I would like to think I’m a pro at being the New Girl. I’m getting ready for move number thirteen, attended six different schools before high school and regularly walk into a room ready to make friends. Once you leave the academic comfort zone, however, you find all kinds of situations that force you to feel like the New Girl all over again.
The usual scenarios include being new at the office or new in town. In a world where we’re constantly connected online, we forget that you can have the same New Girl jitters interacting on the web.
As a blogger who has been trying to navigate my way in this ever-expanding digital space, I feel like every time I get a little bit comfortable with one group, I’m starting all over again with another.
With my own blog, I take time to get to know my readership. I thank and reply as often as possible, making sure I’m delivering on expectations. When I got started, it took me a while to figure out the rhythm. Did I promote myself? How did I get other bloggers reading my work? Will too much promotion turn people off? What if people don’t agree with me?
Just like being the New Girl in school, being the New Blogger comes with the same kinds of questions and uncertainties. Fortunately, being confident and observant are two skills that help in either situation.
Confidence is key when you’re in a new scenario. If you’re constantly doubting or questioning, people won’t look at your work with the kind of authority you’re trying to portray. You don’t have to be pompous, being an arrogant expert who probably isn’t qualified to deliver proclamations from a soapbox. Instead, if you share advice and stories you’ve used and experienced yourself, you come across as genuine. If people don’t agree, consider their point of view, and determine how you can respectfully react. They then will be respectful in return, even if they disagree.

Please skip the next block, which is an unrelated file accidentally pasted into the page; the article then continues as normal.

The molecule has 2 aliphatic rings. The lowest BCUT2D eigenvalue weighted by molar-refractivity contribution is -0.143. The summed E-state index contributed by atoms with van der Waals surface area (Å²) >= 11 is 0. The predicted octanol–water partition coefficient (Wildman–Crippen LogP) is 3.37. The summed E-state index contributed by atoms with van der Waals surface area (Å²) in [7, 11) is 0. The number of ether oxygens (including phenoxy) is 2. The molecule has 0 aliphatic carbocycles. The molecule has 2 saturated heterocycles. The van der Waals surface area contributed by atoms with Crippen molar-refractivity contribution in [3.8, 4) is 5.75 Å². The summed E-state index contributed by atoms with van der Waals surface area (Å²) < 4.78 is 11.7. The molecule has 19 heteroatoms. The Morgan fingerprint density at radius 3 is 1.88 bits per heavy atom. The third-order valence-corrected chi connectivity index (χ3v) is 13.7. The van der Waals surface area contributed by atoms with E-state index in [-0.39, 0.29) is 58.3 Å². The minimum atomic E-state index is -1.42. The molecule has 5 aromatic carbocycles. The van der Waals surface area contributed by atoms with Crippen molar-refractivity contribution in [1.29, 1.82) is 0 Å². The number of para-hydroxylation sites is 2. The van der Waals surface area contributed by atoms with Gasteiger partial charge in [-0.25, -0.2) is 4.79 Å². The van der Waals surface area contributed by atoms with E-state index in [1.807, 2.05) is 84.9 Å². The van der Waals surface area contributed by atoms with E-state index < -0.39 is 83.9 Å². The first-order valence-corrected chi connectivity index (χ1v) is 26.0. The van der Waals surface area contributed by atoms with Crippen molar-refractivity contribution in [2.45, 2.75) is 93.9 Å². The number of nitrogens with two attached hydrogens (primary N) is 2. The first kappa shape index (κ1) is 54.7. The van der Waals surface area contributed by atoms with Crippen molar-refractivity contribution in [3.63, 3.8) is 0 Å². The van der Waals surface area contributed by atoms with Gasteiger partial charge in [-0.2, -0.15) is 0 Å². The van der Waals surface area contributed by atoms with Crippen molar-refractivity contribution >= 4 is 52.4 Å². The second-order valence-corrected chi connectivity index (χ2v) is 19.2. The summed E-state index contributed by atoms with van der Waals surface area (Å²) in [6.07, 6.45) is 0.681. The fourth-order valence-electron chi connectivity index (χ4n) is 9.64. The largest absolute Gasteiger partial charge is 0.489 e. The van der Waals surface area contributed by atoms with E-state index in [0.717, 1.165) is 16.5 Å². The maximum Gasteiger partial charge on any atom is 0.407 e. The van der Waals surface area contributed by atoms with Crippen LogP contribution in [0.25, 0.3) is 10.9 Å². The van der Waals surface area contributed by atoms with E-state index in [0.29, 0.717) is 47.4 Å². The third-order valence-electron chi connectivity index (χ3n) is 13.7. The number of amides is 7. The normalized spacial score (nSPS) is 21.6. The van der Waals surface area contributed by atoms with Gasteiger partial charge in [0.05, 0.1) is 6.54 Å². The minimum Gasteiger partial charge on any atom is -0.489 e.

Being observant is so important when you’re facing a situation where there’s no GPS to help you navigate. For me, I write a lot of posts at various collaborative websites, sometimes with no clear rules from an editor or the community manager. I am one of those people who prefers structure, so “Have at it” causes me more anxiety than a 20-page Style Guide.
When you’re writing for someone new or interacting with a different community, take some time to observe and research. Read through other posts, retweeting and commenting just as you would with the blogs you regularly read. Do they have a fan page where there’s more interaction that just the posts? Are there core users you should get to know? What trends in topics have you noticed?
While I don’t suggest changing your style for every situation, you were asked to contribute because of what you’ve written before, you may have ways to experiment. Taking time to observe gives you the freedom to take on topics you might not normally cover on your own blog. You might enjoy the challenge of writing with a new set of collaborators, having a new set of eyes reacting to your work.
The more you get used to being the New Girl online, the more you will use your confidence and observation skills each time you work with a new website or community. You can then bring those skill back to your work, community or school, and you’ll be considered a pro.
What skills have you learned to help you with being New? Do you feel we ever overcome the anxiety?